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Research in the Van Bockstaele Laboratory is aimed at understanding the role of monoaminergic systems in stress-related illness and substance abuse disorders. We have discovered important cellular adaptations in noradrenergic and serotonergic circuits following exposure to abused substances (e.g. opiates, cannabinoids, alcohol and psychostimulants) that have advanced our understanding of the pathophysiology of addiction.

Our laboratory has unveiled the complex circuitry by which stress-related neuropeptides and endogenous opioids co-regulate activity of the locus coeruleus (LC)-norepinephrine (NE) system and how chronic morphine, or stress, disturbs this regulation. Stress has been implicated as a risk factor in vulnerability to the initiation and maintenance of opiate abuse and is thought to play an important role in relapse in subjects with a history of abuse. Conversely, chronic opiate use and withdrawal are stressors and can potentially predispose individuals to stress-related psychiatric disorders. Because the interaction of opiates with stress response systems has potentially widespread clinical consequences, our laboratory is defining how specific substrates of the stress response and endogenous opioid systems interact and the specific points at which stress circuits and endogenous opioid systems intersect.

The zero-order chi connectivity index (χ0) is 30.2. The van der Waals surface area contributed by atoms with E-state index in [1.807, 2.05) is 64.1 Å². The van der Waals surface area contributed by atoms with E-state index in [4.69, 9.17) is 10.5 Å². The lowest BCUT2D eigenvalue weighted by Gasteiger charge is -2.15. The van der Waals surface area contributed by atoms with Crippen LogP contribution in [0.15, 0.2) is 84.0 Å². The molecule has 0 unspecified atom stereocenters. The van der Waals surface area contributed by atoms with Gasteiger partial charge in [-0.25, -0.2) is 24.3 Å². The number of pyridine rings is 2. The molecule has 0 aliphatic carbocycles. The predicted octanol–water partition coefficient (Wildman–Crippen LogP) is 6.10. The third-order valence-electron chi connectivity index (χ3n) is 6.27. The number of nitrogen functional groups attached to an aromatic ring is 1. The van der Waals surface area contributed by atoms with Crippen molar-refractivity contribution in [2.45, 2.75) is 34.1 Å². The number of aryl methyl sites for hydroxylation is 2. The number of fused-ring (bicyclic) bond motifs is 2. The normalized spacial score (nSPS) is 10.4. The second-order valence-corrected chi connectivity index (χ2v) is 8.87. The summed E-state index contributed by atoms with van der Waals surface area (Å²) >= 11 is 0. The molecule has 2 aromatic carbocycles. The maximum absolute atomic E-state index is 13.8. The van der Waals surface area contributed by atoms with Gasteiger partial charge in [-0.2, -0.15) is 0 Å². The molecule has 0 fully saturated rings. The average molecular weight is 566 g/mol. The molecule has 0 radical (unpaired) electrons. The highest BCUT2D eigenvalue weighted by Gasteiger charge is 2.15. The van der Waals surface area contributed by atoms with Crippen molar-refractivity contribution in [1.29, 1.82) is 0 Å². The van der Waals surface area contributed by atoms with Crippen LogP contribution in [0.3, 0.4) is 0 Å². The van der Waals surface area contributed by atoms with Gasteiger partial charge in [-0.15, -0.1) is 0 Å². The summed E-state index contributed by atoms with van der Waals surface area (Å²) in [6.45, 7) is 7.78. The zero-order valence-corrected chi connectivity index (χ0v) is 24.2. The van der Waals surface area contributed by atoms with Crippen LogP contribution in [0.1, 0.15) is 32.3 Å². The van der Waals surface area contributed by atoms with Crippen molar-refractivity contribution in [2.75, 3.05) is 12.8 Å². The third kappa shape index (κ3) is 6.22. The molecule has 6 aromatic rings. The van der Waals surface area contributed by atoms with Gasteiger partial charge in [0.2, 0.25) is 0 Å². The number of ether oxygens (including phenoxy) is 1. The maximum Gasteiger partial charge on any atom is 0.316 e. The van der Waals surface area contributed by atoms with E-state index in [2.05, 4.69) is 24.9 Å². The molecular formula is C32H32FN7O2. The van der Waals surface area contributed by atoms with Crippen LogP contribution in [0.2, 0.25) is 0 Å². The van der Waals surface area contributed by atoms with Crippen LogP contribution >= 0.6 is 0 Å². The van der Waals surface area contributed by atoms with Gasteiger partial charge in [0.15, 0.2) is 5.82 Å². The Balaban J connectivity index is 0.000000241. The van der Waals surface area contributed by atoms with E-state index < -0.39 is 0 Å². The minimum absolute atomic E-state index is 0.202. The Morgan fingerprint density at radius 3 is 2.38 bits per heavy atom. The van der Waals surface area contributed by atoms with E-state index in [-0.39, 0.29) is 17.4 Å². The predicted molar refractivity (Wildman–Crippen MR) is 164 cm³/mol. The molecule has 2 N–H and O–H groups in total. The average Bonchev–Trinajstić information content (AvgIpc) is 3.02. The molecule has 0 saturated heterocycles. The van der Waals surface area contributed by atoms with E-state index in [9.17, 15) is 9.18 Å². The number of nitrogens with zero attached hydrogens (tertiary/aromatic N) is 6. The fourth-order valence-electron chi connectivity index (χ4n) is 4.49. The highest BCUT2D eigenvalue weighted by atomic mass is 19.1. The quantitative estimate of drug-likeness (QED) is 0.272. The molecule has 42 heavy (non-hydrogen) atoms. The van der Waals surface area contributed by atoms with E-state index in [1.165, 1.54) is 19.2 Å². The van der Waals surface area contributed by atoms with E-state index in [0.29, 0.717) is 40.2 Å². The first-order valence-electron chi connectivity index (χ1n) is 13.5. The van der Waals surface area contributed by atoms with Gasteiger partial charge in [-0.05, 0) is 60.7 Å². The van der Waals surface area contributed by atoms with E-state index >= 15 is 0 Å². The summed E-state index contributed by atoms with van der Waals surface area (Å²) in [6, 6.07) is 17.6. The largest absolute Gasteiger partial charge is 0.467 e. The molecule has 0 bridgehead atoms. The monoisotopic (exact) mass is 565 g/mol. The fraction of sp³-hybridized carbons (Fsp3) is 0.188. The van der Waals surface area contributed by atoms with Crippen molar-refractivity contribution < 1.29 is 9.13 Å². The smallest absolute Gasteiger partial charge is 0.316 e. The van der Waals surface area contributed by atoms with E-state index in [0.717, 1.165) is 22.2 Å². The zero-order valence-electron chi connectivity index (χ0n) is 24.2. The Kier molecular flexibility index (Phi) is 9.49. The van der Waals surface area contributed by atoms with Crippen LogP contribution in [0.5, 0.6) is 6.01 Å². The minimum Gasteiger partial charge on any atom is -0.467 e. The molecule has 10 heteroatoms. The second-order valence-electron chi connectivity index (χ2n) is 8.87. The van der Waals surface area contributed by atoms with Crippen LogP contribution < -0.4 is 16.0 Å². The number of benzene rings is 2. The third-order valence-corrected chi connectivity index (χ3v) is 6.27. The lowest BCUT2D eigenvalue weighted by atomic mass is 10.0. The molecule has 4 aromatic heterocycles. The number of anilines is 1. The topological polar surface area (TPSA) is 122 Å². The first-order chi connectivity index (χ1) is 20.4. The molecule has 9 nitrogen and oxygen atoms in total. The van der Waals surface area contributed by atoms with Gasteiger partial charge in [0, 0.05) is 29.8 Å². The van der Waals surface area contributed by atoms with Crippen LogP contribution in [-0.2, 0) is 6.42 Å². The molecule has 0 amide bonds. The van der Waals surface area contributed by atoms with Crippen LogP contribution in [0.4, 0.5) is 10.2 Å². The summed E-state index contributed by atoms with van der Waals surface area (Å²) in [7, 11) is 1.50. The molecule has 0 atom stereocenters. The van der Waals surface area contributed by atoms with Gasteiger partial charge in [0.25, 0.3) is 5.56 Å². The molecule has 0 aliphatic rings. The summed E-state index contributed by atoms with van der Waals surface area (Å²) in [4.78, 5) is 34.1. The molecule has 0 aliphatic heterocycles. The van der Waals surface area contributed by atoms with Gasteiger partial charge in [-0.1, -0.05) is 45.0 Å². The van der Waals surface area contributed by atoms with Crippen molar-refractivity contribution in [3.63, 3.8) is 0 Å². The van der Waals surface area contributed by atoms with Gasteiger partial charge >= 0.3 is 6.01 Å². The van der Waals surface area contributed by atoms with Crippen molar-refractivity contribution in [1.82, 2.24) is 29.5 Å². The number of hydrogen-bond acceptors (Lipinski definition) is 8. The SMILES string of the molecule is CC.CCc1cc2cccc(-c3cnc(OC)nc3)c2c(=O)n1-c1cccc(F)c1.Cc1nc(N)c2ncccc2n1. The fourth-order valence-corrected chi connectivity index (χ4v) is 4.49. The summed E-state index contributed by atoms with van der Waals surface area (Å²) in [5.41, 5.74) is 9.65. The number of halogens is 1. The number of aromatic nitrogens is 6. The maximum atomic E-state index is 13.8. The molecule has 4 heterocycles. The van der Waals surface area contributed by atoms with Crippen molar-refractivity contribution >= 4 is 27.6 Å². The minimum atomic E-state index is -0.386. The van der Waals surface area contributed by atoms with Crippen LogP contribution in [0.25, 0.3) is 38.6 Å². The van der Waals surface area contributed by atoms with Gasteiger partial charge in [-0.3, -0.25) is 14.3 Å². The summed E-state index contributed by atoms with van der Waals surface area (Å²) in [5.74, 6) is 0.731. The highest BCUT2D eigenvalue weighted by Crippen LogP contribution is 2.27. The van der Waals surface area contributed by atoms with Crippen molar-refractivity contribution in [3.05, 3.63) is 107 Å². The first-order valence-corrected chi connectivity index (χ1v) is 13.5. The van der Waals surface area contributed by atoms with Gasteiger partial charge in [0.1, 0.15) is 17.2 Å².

Another focus of the laboratory is aimed at understanding how norepinephrine (NE) regulates amyloid beta (Aβ), a protein that aggregates to form senile plaques, a primary component of Alzheimer's disease (AD) pathology. As one of the most severely affected brain regions in AD, we are investigating how stress-induced dysregulation of the nucleus locus coeruleus (LC), a brain region that supplies NE to the entire neuraxis results in aberrant accumulation of Aβ and contributes to disease progression.

The technical repertoire in the laboratory includes neuroanatomical circuit-tracing studies, ultrastructural characterization of transmitters, peptides and receptors as well as biochemical, molecular, pharmacological and behavioral strategies. Our research involves mostly preclinical investigation but also includes the exploration of biomarkers in clinical investigations. Our research approach is collaborative and we routinely work with other investigators in the pursuit of knowledge using a multi-disciplinary scientific approach.

CRF-d NET image from the Van Bockstaele Lab.

 
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Elisabeth Van Bockstaele, PhD

Elisabeth Van Bockstaele, PhD
Dean, Graduate School of Biomedical Sciences and Professional Studies; Interim Vice Provost of Graduate Education; Professor of Pharmacology & Physiology